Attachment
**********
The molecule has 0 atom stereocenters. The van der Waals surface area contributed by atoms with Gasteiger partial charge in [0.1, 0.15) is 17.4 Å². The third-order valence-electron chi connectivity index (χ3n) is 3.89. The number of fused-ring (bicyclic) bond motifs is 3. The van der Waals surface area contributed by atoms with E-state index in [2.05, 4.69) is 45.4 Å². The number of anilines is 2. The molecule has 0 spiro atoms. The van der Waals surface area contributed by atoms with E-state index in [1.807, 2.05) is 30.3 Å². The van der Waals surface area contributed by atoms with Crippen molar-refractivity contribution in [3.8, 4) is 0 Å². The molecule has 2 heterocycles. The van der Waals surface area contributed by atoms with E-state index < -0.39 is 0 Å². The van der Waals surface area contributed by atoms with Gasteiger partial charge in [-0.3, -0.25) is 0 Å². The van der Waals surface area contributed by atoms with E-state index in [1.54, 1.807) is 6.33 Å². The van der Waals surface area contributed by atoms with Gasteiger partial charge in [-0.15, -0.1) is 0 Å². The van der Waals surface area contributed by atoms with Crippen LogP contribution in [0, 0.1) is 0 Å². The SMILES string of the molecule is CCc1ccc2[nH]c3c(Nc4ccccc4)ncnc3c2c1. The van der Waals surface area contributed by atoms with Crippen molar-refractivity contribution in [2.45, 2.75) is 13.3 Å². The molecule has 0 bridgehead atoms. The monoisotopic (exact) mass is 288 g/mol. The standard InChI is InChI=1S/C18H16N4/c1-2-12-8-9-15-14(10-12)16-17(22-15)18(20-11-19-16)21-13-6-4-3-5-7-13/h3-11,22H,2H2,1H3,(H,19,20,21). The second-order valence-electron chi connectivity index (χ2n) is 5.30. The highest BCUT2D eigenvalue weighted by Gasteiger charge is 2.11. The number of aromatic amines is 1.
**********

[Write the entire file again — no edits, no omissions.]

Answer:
The molecule has 0 atom stereocenters. The van der Waals surface area contributed by atoms with Gasteiger partial charge in [0.1, 0.15) is 17.4 Å². The third-order valence-electron chi connectivity index (χ3n) is 3.89. The number of fused-ring (bicyclic) bond motifs is 3. The van der Waals surface area contributed by atoms with E-state index in [2.05, 4.69) is 45.4 Å². The number of anilines is 2. The molecule has 0 spiro atoms. The van der Waals surface area contributed by atoms with E-state index in [1.807, 2.05) is 30.3 Å². The van der Waals surface area contributed by atoms with Crippen molar-refractivity contribution in [3.8, 4) is 0 Å². The molecule has 2 heterocycles. The van der Waals surface area contributed by atoms with E-state index < -0.39 is 0 Å². The van der Waals surface area contributed by atoms with Gasteiger partial charge in [-0.3, -0.25) is 0 Å². The van der Waals surface area contributed by atoms with E-state index in [1.54, 1.807) is 6.33 Å². The van der Waals surface area contributed by atoms with Gasteiger partial charge in [-0.15, -0.1) is 0 Å². The van der Waals surface area contributed by atoms with Crippen LogP contribution in [0, 0.1) is 0 Å². The SMILES string of the molecule is CCc1ccc2[nH]c3c(Nc4ccccc4)ncnc3c2c1. The van der Waals surface area contributed by atoms with Crippen molar-refractivity contribution in [2.45, 2.75) is 13.3 Å². The molecule has 0 bridgehead atoms. The monoisotopic (exact) mass is 288 g/mol. The standard InChI is InChI=1S/C18H16N4/c1-2-12-8-9-15-14(10-12)16-17(22-15)18(20-11-19-16)21-13-6-4-3-5-7-13/h3-11,22H,2H2,1H3,(H,19,20,21). The second-order valence-electron chi connectivity index (χ2n) is 5.30. The highest BCUT2D eigenvalue weighted by Gasteiger charge is 2.11. The number of aromatic amines is 1.